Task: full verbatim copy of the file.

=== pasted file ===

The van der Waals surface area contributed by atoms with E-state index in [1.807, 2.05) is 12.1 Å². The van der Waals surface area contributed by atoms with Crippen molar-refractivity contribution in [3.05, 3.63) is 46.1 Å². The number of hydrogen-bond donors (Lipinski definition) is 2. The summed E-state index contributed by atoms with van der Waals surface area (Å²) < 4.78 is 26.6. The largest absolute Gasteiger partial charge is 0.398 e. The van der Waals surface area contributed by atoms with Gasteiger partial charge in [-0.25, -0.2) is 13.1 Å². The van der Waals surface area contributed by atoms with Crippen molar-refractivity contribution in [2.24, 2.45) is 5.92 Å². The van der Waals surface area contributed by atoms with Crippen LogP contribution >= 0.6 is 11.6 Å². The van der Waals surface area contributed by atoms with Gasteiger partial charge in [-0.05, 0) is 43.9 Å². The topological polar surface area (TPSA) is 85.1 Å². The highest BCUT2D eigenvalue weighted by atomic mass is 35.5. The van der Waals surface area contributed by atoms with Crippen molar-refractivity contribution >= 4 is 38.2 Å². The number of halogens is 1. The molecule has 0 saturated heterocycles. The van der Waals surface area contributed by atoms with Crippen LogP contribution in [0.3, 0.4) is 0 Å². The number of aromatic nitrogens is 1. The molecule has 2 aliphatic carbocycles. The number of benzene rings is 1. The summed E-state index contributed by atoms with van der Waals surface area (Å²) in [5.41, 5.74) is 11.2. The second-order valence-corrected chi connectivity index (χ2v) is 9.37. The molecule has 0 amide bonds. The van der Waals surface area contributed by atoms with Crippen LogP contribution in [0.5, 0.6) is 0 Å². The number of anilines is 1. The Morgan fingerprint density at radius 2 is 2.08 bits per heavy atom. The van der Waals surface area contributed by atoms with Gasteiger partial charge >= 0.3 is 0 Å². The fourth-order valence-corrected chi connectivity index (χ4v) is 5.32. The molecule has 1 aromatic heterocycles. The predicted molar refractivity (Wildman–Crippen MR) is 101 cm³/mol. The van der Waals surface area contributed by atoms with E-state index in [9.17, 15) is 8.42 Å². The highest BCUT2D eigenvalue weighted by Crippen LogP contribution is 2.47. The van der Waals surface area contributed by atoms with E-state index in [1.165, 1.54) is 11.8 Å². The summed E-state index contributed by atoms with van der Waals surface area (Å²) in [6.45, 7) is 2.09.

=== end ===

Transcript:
The van der Waals surface area contributed by atoms with E-state index in [1.807, 2.05) is 12.1 Å². The van der Waals surface area contributed by atoms with Crippen molar-refractivity contribution in [3.05, 3.63) is 46.1 Å². The number of hydrogen-bond donors (Lipinski definition) is 2. The summed E-state index contributed by atoms with van der Waals surface area (Å²) < 4.78 is 26.6. The largest absolute Gasteiger partial charge is 0.398 e. The van der Waals surface area contributed by atoms with Gasteiger partial charge in [-0.25, -0.2) is 13.1 Å². The van der Waals surface area contributed by atoms with Crippen molar-refractivity contribution in [2.24, 2.45) is 5.92 Å². The van der Waals surface area contributed by atoms with Crippen LogP contribution >= 0.6 is 11.6 Å². The van der Waals surface area contributed by atoms with Gasteiger partial charge in [-0.05, 0) is 43.9 Å². The topological polar surface area (TPSA) is 85.1 Å². The highest BCUT2D eigenvalue weighted by atomic mass is 35.5. The van der Waals surface area contributed by atoms with Crippen molar-refractivity contribution >= 4 is 38.2 Å². The number of halogens is 1. The molecule has 0 saturated heterocycles. The van der Waals surface area contributed by atoms with Crippen LogP contribution in [0.3, 0.4) is 0 Å². The number of aromatic nitrogens is 1. The molecule has 2 aliphatic carbocycles. The number of benzene rings is 1. The summed E-state index contributed by atoms with van der Waals surface area (Å²) in [5.41, 5.74) is 11.2. The second-order valence-corrected chi connectivity index (χ2v) is 9.37. The molecule has 0 amide bonds. The van der Waals surface area contributed by atoms with Crippen LogP contribution in [0.5, 0.6) is 0 Å². The number of anilines is 1. The Morgan fingerprint density at radius 2 is 2.08 bits per heavy atom. The van der Waals surface area contributed by atoms with Gasteiger partial charge >= 0.3 is 0 Å². The fourth-order valence-corrected chi connectivity index (χ4v) is 5.32. The molecule has 1 aromatic heterocycles. The predicted molar refractivity (Wildman–Crippen MR) is 101 cm³/mol. The van der Waals surface area contributed by atoms with E-state index in [9.17, 15) is 8.42 Å². The highest BCUT2D eigenvalue weighted by Crippen LogP contribution is 2.47. The van der Waals surface area contributed by atoms with E-state index in [1.165, 1.54) is 11.8 Å². The summed E-state index contributed by atoms with van der Waals surface area (Å²) in [6.45, 7) is 2.09.